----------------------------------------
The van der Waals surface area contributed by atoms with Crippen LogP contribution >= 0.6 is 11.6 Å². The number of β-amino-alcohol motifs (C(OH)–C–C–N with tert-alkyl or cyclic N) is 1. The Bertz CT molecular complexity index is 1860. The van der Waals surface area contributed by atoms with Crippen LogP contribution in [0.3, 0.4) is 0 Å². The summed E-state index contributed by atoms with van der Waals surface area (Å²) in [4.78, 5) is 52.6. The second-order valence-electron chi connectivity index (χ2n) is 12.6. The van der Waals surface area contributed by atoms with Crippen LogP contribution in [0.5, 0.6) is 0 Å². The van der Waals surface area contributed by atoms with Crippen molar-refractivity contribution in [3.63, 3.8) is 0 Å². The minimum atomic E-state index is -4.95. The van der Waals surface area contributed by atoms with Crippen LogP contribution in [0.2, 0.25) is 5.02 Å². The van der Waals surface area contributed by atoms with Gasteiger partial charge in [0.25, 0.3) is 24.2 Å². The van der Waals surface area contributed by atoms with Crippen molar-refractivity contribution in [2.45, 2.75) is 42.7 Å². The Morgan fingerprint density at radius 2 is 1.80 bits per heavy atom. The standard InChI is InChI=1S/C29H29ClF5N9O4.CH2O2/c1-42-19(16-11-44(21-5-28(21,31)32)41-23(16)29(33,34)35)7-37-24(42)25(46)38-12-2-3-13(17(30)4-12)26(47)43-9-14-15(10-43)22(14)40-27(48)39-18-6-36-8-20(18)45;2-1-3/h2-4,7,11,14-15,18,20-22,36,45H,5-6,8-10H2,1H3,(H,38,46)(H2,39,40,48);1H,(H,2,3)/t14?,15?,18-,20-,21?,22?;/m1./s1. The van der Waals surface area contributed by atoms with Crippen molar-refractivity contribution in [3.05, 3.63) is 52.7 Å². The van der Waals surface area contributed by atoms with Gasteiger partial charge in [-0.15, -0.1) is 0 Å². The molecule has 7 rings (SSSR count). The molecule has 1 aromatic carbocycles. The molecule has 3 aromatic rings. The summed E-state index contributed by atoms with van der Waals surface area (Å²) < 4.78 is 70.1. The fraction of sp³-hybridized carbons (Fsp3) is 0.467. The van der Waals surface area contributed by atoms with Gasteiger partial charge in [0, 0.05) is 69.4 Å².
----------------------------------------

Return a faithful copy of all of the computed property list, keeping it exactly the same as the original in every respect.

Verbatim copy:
The van der Waals surface area contributed by atoms with Crippen LogP contribution >= 0.6 is 11.6 Å². The number of β-amino-alcohol motifs (C(OH)–C–C–N with tert-alkyl or cyclic N) is 1. The Bertz CT molecular complexity index is 1860. The van der Waals surface area contributed by atoms with Crippen LogP contribution in [0.3, 0.4) is 0 Å². The summed E-state index contributed by atoms with van der Waals surface area (Å²) in [4.78, 5) is 52.6. The second-order valence-electron chi connectivity index (χ2n) is 12.6. The van der Waals surface area contributed by atoms with Crippen LogP contribution in [0.5, 0.6) is 0 Å². The van der Waals surface area contributed by atoms with Crippen molar-refractivity contribution in [3.63, 3.8) is 0 Å². The minimum atomic E-state index is -4.95. The van der Waals surface area contributed by atoms with Crippen LogP contribution in [0.2, 0.25) is 5.02 Å². The van der Waals surface area contributed by atoms with Gasteiger partial charge in [0.25, 0.3) is 24.2 Å². The van der Waals surface area contributed by atoms with Crippen molar-refractivity contribution in [2.45, 2.75) is 42.7 Å². The Morgan fingerprint density at radius 2 is 1.80 bits per heavy atom. The standard InChI is InChI=1S/C29H29ClF5N9O4.CH2O2/c1-42-19(16-11-44(21-5-28(21,31)32)41-23(16)29(33,34)35)7-37-24(42)25(46)38-12-2-3-13(17(30)4-12)26(47)43-9-14-15(10-43)22(14)40-27(48)39-18-6-36-8-20(18)45;2-1-3/h2-4,7,11,14-15,18,20-22,36,45H,5-6,8-10H2,1H3,(H,38,46)(H2,39,40,48);1H,(H,2,3)/t14?,15?,18-,20-,21?,22?;/m1./s1. The van der Waals surface area contributed by atoms with Crippen molar-refractivity contribution in [3.05, 3.63) is 52.7 Å². The van der Waals surface area contributed by atoms with Gasteiger partial charge in [-0.15, -0.1) is 0 Å². The molecule has 7 rings (SSSR count). The molecule has 1 aromatic carbocycles. The molecule has 3 aromatic rings. The summed E-state index contributed by atoms with van der Waals surface area (Å²) < 4.78 is 70.1. The fraction of sp³-hybridized carbons (Fsp3) is 0.467. The van der Waals surface area contributed by atoms with Gasteiger partial charge in [0, 0.05) is 69.4 Å².